The U.S. Embassy in Berlin could not immediately be reached for comment early Saturday. A State Department spokesman declined to discuss specific cases but said that various government agencies were “actively working to identify the cause of these incidents and whether they may be attributed to a foreign actor” and that the Department “is focused on providing care for those affected.”

Berlin police did not release further information about their probe.

On Friday, President Biden signed into law a bipartisan bill to financially support U.S. government personnel believed to be suffering from Havana Syndrome.

ny times logoNew York Times, Facing Criminal Inquiry, Austrian Chancellor Sebastian Kurz Resigns, Melissa Eddy, Oct. 9, 2021.  The move came amid intense pressure from all sides, with Mr. Kurz’s partners in the government, the Greens, threatening to quit the coalition unless his conservative People’s Party replaced him as chancellor. The country’s president issued a stern statement urging all players to put party politics aside in the interest of stability.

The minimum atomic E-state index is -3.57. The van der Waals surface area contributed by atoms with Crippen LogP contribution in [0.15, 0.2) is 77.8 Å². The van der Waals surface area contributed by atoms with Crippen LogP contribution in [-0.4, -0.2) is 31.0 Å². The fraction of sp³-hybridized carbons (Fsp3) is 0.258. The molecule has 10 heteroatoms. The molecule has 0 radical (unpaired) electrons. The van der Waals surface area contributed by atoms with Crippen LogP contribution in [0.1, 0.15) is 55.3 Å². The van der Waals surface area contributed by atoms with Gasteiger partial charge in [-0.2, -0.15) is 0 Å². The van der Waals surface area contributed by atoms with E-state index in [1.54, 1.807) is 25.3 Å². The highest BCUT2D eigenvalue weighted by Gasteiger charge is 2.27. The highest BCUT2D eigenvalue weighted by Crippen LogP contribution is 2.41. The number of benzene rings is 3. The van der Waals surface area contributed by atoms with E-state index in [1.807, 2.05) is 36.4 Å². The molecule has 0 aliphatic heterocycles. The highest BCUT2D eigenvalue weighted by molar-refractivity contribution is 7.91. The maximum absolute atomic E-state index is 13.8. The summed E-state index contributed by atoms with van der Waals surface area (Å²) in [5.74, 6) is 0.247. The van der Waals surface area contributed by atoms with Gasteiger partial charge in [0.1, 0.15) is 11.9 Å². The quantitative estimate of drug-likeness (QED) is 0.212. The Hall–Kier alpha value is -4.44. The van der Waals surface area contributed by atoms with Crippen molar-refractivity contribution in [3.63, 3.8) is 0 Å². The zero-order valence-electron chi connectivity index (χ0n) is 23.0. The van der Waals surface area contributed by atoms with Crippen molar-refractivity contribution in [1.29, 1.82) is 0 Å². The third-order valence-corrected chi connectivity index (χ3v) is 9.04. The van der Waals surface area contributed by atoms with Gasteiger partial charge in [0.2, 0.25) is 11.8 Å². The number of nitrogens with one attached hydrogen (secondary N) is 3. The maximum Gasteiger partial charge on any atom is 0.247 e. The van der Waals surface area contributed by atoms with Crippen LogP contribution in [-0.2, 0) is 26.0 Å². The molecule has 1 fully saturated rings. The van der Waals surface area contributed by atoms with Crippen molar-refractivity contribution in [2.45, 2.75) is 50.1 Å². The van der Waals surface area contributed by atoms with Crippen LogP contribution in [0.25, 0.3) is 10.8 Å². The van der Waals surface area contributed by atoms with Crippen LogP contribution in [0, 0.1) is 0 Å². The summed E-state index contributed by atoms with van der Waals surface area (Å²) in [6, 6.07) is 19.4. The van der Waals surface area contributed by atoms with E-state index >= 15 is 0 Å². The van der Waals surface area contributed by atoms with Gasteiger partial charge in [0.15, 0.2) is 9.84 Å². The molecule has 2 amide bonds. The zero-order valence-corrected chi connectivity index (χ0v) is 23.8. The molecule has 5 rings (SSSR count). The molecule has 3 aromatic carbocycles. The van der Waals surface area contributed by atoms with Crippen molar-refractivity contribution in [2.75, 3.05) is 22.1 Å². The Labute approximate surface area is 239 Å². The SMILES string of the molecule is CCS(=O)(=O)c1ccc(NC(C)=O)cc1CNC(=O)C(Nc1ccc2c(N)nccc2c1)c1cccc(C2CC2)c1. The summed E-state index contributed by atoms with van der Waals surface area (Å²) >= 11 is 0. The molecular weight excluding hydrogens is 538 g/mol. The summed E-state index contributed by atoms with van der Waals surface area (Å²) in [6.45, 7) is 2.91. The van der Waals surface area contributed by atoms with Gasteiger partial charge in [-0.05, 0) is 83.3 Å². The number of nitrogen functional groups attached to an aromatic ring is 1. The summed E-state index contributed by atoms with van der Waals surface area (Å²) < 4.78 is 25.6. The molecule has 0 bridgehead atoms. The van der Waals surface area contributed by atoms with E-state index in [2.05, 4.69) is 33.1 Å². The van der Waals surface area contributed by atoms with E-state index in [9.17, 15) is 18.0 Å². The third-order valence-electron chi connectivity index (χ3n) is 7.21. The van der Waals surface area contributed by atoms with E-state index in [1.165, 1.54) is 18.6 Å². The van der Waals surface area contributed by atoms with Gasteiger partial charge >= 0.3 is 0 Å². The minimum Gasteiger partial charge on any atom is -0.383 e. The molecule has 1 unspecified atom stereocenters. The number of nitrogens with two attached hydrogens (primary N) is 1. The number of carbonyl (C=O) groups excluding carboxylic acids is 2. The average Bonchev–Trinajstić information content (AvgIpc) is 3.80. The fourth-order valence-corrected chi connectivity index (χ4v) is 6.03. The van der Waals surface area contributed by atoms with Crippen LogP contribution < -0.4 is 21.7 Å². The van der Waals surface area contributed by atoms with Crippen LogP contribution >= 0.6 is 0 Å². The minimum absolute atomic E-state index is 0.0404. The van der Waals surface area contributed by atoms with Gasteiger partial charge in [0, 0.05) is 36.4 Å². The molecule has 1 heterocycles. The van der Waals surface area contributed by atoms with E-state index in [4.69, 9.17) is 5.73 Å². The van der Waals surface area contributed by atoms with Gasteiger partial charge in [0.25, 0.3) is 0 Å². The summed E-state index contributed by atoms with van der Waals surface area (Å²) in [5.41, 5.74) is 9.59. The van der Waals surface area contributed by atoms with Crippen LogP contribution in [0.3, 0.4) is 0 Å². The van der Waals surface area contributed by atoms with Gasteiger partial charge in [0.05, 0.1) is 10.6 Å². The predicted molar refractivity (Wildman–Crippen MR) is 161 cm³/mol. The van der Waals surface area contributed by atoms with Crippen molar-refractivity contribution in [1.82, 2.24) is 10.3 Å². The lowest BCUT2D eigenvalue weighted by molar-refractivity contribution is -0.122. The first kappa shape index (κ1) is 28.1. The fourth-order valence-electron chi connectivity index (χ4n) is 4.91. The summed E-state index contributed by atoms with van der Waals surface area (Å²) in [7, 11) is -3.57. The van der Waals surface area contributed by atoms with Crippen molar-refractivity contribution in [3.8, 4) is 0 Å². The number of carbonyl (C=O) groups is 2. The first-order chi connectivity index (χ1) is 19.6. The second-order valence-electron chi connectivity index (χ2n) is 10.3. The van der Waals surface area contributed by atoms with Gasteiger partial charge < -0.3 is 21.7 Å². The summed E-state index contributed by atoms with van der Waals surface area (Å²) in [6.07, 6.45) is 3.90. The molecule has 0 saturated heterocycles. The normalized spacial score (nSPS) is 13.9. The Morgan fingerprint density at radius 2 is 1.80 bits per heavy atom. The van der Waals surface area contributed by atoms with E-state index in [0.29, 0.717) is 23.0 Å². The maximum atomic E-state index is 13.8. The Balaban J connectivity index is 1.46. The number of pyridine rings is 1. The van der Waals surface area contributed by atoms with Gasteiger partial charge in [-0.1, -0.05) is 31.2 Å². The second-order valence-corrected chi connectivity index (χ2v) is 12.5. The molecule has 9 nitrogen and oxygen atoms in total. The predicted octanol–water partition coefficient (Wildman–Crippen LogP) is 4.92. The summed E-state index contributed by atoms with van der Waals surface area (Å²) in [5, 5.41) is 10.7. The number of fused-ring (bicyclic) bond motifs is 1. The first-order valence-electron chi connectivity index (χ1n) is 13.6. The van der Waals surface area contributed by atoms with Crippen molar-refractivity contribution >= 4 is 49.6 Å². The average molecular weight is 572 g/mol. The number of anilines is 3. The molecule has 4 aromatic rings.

washington post logoWashington Post, Editorial: The Pandora Papers gave us rare transparency. Is there hope for more? Editorial Board, Oct. 9, 2021 (print ed.). In Greek mythology, Zeus, king of the gods, presented Pandora a beautiful container, warning her never to open it. Pandora ignored Zeus and released upon the world pain, disease, poverty, war and death. No doubt many kleptocrats today wish the International Consortium of Investigative Journalists was not quite so curious. In cooperation with The Post and other major news organizations, these reporters have received and analyzed millions of shell-corporation documents that were never intended to be made public. This has brought angst to those whose questionable dealings have been exposed. For everyone else, the Pandora Papers, as they are known, provide much-needed transparency.